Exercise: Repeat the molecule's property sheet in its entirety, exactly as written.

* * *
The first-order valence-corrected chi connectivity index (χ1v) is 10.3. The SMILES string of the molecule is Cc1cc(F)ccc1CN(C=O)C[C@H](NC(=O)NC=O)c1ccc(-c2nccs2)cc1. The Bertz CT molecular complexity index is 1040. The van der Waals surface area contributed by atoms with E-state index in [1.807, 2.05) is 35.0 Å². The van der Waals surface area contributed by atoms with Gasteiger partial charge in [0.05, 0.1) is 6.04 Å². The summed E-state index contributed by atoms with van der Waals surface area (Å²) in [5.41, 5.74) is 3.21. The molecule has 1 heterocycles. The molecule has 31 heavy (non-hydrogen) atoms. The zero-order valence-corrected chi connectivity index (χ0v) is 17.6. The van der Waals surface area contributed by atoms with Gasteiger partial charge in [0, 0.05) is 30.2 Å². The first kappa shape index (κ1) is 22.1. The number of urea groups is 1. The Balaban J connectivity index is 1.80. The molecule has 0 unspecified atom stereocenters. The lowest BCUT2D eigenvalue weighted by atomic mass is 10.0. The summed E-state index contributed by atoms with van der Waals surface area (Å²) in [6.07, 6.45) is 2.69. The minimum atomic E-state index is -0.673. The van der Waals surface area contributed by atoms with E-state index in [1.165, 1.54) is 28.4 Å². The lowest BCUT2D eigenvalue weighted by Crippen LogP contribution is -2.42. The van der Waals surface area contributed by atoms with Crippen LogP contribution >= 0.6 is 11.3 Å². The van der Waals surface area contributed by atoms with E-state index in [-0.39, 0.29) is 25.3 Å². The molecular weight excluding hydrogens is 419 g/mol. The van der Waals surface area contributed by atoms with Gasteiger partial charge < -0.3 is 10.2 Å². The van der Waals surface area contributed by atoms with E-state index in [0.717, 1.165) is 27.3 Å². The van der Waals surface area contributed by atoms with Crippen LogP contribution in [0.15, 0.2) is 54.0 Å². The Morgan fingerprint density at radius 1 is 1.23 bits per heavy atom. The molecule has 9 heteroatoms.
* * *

The first-order valence-corrected chi connectivity index (χ1v) is 10.3. The SMILES string of the molecule is Cc1cc(F)ccc1CN(C=O)C[C@H](NC(=O)NC=O)c1ccc(-c2nccs2)cc1. The Bertz CT molecular complexity index is 1040. The van der Waals surface area contributed by atoms with E-state index in [1.807, 2.05) is 35.0 Å². The van der Waals surface area contributed by atoms with Gasteiger partial charge in [0.05, 0.1) is 6.04 Å². The summed E-state index contributed by atoms with van der Waals surface area (Å²) in [5.41, 5.74) is 3.21. The molecule has 1 heterocycles. The molecule has 31 heavy (non-hydrogen) atoms. The zero-order valence-corrected chi connectivity index (χ0v) is 17.6. The van der Waals surface area contributed by atoms with Gasteiger partial charge in [0, 0.05) is 30.2 Å². The first kappa shape index (κ1) is 22.1. The number of urea groups is 1. The Balaban J connectivity index is 1.80. The molecule has 0 unspecified atom stereocenters. The lowest BCUT2D eigenvalue weighted by atomic mass is 10.0. The summed E-state index contributed by atoms with van der Waals surface area (Å²) in [6.07, 6.45) is 2.69. The minimum atomic E-state index is -0.673. The van der Waals surface area contributed by atoms with E-state index in [1.165, 1.54) is 28.4 Å². The lowest BCUT2D eigenvalue weighted by Crippen LogP contribution is -2.42. The van der Waals surface area contributed by atoms with Crippen LogP contribution >= 0.6 is 11.3 Å². The van der Waals surface area contributed by atoms with E-state index in [-0.39, 0.29) is 25.3 Å². The molecular weight excluding hydrogens is 419 g/mol. The van der Waals surface area contributed by atoms with Gasteiger partial charge < -0.3 is 10.2 Å². The van der Waals surface area contributed by atoms with E-state index in [0.717, 1.165) is 27.3 Å². The van der Waals surface area contributed by atoms with Crippen LogP contribution in [0.15, 0.2) is 54.0 Å². The Morgan fingerprint density at radius 1 is 1.23 bits per heavy atom. The molecule has 9 heteroatoms.